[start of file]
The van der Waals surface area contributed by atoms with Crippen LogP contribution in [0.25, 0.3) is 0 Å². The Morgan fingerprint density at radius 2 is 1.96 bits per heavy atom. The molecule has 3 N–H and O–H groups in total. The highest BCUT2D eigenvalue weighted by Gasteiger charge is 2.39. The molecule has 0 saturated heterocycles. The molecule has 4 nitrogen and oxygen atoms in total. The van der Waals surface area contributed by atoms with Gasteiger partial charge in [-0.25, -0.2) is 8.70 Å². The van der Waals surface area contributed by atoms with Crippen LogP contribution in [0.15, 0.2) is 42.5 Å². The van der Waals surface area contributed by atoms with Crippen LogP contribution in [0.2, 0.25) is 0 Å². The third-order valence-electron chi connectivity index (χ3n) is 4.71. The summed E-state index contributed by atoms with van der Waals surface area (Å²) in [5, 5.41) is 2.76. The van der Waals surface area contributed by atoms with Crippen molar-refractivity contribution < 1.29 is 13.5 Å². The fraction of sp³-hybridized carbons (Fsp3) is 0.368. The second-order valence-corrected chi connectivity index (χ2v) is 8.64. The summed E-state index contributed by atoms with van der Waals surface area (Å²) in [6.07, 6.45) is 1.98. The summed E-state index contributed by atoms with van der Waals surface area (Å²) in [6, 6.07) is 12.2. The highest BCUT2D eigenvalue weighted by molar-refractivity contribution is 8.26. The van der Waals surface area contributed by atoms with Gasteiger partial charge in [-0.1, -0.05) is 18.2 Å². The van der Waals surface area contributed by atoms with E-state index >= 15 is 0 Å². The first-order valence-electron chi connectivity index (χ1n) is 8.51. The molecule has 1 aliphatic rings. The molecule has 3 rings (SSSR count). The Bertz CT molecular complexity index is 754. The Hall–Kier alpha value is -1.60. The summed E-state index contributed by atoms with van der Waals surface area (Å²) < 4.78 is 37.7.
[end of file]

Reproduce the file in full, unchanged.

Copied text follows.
The van der Waals surface area contributed by atoms with Crippen LogP contribution in [0.25, 0.3) is 0 Å². The Morgan fingerprint density at radius 2 is 1.96 bits per heavy atom. The molecule has 3 N–H and O–H groups in total. The highest BCUT2D eigenvalue weighted by Gasteiger charge is 2.39. The molecule has 0 saturated heterocycles. The molecule has 4 nitrogen and oxygen atoms in total. The van der Waals surface area contributed by atoms with Gasteiger partial charge in [-0.25, -0.2) is 8.70 Å². The van der Waals surface area contributed by atoms with Crippen LogP contribution in [0.15, 0.2) is 42.5 Å². The van der Waals surface area contributed by atoms with Crippen LogP contribution in [0.2, 0.25) is 0 Å². The third-order valence-electron chi connectivity index (χ3n) is 4.71. The summed E-state index contributed by atoms with van der Waals surface area (Å²) in [5, 5.41) is 2.76. The van der Waals surface area contributed by atoms with Crippen molar-refractivity contribution < 1.29 is 13.5 Å². The fraction of sp³-hybridized carbons (Fsp3) is 0.368. The second-order valence-corrected chi connectivity index (χ2v) is 8.64. The summed E-state index contributed by atoms with van der Waals surface area (Å²) in [6.07, 6.45) is 1.98. The summed E-state index contributed by atoms with van der Waals surface area (Å²) in [6, 6.07) is 12.2. The highest BCUT2D eigenvalue weighted by molar-refractivity contribution is 8.26. The van der Waals surface area contributed by atoms with Gasteiger partial charge in [-0.1, -0.05) is 18.2 Å². The van der Waals surface area contributed by atoms with E-state index >= 15 is 0 Å². The first-order valence-electron chi connectivity index (χ1n) is 8.51. The molecule has 1 aliphatic rings. The molecule has 3 rings (SSSR count). The Bertz CT molecular complexity index is 754. The Hall–Kier alpha value is -1.60. The summed E-state index contributed by atoms with van der Waals surface area (Å²) < 4.78 is 37.7.